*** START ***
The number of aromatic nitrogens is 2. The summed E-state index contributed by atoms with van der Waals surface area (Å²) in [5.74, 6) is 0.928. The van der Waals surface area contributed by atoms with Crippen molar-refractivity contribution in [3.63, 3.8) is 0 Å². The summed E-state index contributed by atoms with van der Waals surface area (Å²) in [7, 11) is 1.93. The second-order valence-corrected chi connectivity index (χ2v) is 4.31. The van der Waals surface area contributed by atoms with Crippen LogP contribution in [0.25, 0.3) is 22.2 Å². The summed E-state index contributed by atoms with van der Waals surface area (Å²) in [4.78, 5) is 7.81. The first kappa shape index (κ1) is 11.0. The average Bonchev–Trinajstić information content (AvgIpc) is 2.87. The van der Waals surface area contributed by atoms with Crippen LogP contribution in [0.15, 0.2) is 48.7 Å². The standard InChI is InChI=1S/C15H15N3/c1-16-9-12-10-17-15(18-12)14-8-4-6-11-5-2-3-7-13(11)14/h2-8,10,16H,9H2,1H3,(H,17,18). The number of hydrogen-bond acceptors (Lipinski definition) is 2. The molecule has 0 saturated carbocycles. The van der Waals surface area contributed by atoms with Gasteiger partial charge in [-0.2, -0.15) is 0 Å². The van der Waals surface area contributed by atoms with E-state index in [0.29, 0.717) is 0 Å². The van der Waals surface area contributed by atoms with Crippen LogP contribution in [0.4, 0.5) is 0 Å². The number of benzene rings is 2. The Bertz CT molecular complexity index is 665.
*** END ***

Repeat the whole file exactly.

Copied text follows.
The number of aromatic nitrogens is 2. The summed E-state index contributed by atoms with van der Waals surface area (Å²) in [5.74, 6) is 0.928. The van der Waals surface area contributed by atoms with Crippen molar-refractivity contribution in [3.63, 3.8) is 0 Å². The summed E-state index contributed by atoms with van der Waals surface area (Å²) in [7, 11) is 1.93. The second-order valence-corrected chi connectivity index (χ2v) is 4.31. The van der Waals surface area contributed by atoms with Crippen LogP contribution in [0.25, 0.3) is 22.2 Å². The summed E-state index contributed by atoms with van der Waals surface area (Å²) in [4.78, 5) is 7.81. The first kappa shape index (κ1) is 11.0. The average Bonchev–Trinajstić information content (AvgIpc) is 2.87. The van der Waals surface area contributed by atoms with Crippen LogP contribution in [0.15, 0.2) is 48.7 Å². The standard InChI is InChI=1S/C15H15N3/c1-16-9-12-10-17-15(18-12)14-8-4-6-11-5-2-3-7-13(11)14/h2-8,10,16H,9H2,1H3,(H,17,18). The number of hydrogen-bond acceptors (Lipinski definition) is 2. The molecule has 0 saturated carbocycles. The van der Waals surface area contributed by atoms with Gasteiger partial charge in [-0.2, -0.15) is 0 Å². The van der Waals surface area contributed by atoms with E-state index in [0.29, 0.717) is 0 Å². The van der Waals surface area contributed by atoms with Crippen LogP contribution in [0.4, 0.5) is 0 Å². The number of benzene rings is 2. The Bertz CT molecular complexity index is 665.